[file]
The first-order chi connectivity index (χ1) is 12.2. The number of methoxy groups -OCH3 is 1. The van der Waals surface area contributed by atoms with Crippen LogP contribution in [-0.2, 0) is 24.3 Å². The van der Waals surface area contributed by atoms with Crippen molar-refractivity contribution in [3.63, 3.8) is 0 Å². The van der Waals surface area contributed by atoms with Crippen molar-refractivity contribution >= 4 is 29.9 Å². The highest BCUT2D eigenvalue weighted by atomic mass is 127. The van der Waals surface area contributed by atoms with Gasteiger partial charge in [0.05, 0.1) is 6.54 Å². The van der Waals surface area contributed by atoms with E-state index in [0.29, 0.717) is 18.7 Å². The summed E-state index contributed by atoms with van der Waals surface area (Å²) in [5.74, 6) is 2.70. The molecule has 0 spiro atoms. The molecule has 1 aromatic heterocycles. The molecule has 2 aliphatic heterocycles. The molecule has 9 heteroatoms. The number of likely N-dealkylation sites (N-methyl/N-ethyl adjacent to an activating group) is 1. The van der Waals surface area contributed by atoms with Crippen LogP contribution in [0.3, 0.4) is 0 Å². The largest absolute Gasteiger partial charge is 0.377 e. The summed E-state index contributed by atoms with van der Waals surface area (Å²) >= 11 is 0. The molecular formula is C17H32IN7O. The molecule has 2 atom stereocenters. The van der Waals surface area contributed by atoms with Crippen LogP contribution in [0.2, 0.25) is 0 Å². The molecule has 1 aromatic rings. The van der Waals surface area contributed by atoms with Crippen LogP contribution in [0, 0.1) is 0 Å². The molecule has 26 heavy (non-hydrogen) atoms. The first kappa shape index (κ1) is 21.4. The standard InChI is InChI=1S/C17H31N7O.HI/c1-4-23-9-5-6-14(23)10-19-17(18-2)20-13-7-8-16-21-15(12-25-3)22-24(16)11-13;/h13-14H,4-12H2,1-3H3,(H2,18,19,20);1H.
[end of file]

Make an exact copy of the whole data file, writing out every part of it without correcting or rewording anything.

The first-order chi connectivity index (χ1) is 12.2. The number of methoxy groups -OCH3 is 1. The van der Waals surface area contributed by atoms with Crippen LogP contribution in [-0.2, 0) is 24.3 Å². The van der Waals surface area contributed by atoms with Crippen molar-refractivity contribution in [3.63, 3.8) is 0 Å². The van der Waals surface area contributed by atoms with Crippen molar-refractivity contribution >= 4 is 29.9 Å². The highest BCUT2D eigenvalue weighted by atomic mass is 127. The van der Waals surface area contributed by atoms with Gasteiger partial charge in [0.05, 0.1) is 6.54 Å². The van der Waals surface area contributed by atoms with E-state index in [0.29, 0.717) is 18.7 Å². The summed E-state index contributed by atoms with van der Waals surface area (Å²) in [5.74, 6) is 2.70. The molecule has 0 spiro atoms. The molecule has 1 aromatic heterocycles. The molecule has 2 aliphatic heterocycles. The molecule has 9 heteroatoms. The number of likely N-dealkylation sites (N-methyl/N-ethyl adjacent to an activating group) is 1. The van der Waals surface area contributed by atoms with Crippen LogP contribution in [0.3, 0.4) is 0 Å². The largest absolute Gasteiger partial charge is 0.377 e. The summed E-state index contributed by atoms with van der Waals surface area (Å²) >= 11 is 0. The molecular formula is C17H32IN7O. The molecule has 2 atom stereocenters. The van der Waals surface area contributed by atoms with Crippen LogP contribution in [0.2, 0.25) is 0 Å². The molecule has 1 aromatic rings. The van der Waals surface area contributed by atoms with Crippen LogP contribution in [0, 0.1) is 0 Å². The molecule has 26 heavy (non-hydrogen) atoms. The first kappa shape index (κ1) is 21.4. The standard InChI is InChI=1S/C17H31N7O.HI/c1-4-23-9-5-6-14(23)10-19-17(18-2)20-13-7-8-16-21-15(12-25-3)22-24(16)11-13;/h13-14H,4-12H2,1-3H3,(H2,18,19,20);1H.